I didn't like this book. too clinical and lacking in character or character development.

Most Helpful Customer Reviews

468 of 482 people found the following review helpful By clm on November 17, 2013
Format: Kindle Edition Verified Purchase
I've read every Scarpetta novel, even during the "lost years" before Cornwell got her groove back. But as I read the first 9 chapters of this one, I was thinking it was time for Kay to retire. First of all, I was flabbergasted at how disingenuously Cornwell inserted Scarpetta onto the scene in Newtown. No doubt this was Cornwell's way of dealing with the tragedy, but to me it just seemed self-absorbed and completely unnecessary to this story. I was actually offended. Then interspersed with that we get more feverish poor-me-what-to-do-about-Marino crap. Self-absorbed much, Kay? And again, yet another unbelievable conspiracy against Scarpetta and everyone associated with her. .
This book is at its best when it goes back to basics -- Marino being a detective, Scarpetta doing forensics, Benton profiling, and Lucy doing her tech thing. That's what I loved about this series back when it was strong, and that's what continues to carry it. But so much time is wasted with all the other distractions. We don't even get to the body until ten chapters in.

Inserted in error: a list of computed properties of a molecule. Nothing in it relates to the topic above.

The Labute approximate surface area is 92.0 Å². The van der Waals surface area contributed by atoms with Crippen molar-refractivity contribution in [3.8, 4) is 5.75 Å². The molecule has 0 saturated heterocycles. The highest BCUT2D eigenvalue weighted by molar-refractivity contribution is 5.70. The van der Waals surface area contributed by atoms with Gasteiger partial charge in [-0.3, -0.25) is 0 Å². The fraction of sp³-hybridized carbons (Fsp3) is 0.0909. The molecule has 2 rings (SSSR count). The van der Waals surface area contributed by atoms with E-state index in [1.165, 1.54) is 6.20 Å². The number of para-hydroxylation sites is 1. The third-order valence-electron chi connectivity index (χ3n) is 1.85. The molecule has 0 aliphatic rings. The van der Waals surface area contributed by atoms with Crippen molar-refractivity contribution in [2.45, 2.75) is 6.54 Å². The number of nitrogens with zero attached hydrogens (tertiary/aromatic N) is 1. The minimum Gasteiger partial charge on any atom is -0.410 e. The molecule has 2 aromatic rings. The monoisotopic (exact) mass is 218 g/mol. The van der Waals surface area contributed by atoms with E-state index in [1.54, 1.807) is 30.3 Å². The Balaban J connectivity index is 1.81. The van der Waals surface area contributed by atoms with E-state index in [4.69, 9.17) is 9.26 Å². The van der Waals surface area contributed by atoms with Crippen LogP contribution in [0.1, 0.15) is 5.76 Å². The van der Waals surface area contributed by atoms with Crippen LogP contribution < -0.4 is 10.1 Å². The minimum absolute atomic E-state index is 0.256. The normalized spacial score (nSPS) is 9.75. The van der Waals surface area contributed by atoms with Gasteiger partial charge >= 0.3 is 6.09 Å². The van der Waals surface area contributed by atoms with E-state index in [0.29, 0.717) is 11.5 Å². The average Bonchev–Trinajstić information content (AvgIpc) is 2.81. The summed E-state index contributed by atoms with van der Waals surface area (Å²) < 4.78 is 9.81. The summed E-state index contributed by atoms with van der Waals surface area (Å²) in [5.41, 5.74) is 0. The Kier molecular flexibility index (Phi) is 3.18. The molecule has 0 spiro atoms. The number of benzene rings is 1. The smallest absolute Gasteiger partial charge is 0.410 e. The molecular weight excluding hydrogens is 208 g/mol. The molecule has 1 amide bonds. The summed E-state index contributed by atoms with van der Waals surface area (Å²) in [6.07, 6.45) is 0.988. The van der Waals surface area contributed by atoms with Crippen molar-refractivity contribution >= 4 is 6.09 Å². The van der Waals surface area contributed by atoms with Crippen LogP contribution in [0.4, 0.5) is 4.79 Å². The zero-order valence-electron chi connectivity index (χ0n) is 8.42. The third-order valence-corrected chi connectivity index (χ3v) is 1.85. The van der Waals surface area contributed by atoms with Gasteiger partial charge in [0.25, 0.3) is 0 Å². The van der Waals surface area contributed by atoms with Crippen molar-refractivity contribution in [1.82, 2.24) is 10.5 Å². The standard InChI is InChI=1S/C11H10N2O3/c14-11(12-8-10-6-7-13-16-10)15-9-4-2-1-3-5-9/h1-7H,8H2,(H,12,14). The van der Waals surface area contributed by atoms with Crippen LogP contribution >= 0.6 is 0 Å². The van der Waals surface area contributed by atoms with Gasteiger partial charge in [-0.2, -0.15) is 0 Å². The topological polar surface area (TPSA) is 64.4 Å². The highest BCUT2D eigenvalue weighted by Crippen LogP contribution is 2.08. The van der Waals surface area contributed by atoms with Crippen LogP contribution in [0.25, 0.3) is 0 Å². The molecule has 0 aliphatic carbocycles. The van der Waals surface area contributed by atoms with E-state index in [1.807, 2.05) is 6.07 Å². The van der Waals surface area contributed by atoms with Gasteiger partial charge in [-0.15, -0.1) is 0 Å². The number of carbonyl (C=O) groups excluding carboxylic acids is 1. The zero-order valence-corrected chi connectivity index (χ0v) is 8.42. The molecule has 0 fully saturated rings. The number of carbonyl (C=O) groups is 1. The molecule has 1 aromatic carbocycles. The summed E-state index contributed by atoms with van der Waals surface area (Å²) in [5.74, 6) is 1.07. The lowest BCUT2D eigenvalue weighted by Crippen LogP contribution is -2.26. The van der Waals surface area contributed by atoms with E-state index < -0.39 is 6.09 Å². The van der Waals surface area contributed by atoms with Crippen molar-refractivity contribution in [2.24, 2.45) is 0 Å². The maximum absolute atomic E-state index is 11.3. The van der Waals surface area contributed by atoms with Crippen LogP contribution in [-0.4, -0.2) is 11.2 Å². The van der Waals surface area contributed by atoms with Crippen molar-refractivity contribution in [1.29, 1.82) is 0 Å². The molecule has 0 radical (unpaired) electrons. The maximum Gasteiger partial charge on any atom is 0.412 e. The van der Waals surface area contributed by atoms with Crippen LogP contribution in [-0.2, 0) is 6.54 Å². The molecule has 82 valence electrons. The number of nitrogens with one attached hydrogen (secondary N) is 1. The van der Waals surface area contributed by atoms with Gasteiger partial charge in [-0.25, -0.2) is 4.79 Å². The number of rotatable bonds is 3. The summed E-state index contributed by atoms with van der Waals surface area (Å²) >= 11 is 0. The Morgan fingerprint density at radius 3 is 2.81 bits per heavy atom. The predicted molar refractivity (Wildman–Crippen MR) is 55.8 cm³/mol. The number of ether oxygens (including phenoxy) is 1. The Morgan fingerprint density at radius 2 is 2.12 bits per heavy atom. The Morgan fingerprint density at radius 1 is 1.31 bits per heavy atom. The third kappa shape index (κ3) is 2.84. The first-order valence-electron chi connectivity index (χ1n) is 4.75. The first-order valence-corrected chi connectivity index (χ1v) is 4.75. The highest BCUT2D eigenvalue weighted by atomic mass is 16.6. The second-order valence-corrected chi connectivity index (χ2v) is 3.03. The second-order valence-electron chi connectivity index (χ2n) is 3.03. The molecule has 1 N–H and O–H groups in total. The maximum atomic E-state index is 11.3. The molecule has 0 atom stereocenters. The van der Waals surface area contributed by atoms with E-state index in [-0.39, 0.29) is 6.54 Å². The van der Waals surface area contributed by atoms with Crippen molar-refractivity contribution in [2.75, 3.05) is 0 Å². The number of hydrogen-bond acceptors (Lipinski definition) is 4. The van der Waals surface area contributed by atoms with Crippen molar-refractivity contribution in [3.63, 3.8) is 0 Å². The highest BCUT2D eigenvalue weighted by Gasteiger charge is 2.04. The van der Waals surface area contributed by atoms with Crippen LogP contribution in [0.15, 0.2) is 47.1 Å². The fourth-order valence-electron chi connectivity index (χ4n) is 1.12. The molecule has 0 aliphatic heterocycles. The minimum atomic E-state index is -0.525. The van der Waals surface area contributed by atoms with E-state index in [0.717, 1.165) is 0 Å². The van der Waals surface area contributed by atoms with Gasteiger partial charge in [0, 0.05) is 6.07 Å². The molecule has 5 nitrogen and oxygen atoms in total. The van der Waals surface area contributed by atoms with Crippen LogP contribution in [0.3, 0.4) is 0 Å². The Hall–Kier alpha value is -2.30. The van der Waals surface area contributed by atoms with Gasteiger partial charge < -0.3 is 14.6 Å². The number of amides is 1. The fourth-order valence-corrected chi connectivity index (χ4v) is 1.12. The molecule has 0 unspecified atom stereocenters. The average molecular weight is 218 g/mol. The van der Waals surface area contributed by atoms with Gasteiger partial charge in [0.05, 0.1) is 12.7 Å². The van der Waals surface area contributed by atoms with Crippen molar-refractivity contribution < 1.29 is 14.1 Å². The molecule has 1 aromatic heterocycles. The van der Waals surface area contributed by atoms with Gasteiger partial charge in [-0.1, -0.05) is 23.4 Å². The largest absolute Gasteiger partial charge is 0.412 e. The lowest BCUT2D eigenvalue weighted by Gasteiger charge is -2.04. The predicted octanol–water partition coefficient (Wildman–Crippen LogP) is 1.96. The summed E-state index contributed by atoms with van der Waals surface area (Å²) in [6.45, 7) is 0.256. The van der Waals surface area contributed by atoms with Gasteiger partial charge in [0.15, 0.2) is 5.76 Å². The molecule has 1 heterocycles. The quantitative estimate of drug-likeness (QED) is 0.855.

I don't need conspiracies in high places and "everybody is against me" angst. I understand that authors and their characters need to evolve, but I still want a good mystery with a bad guy who's kind of scary and good guys who use their knowledge and experience to figure out how to stop him. For a good part of this book I was thinking it might be my last.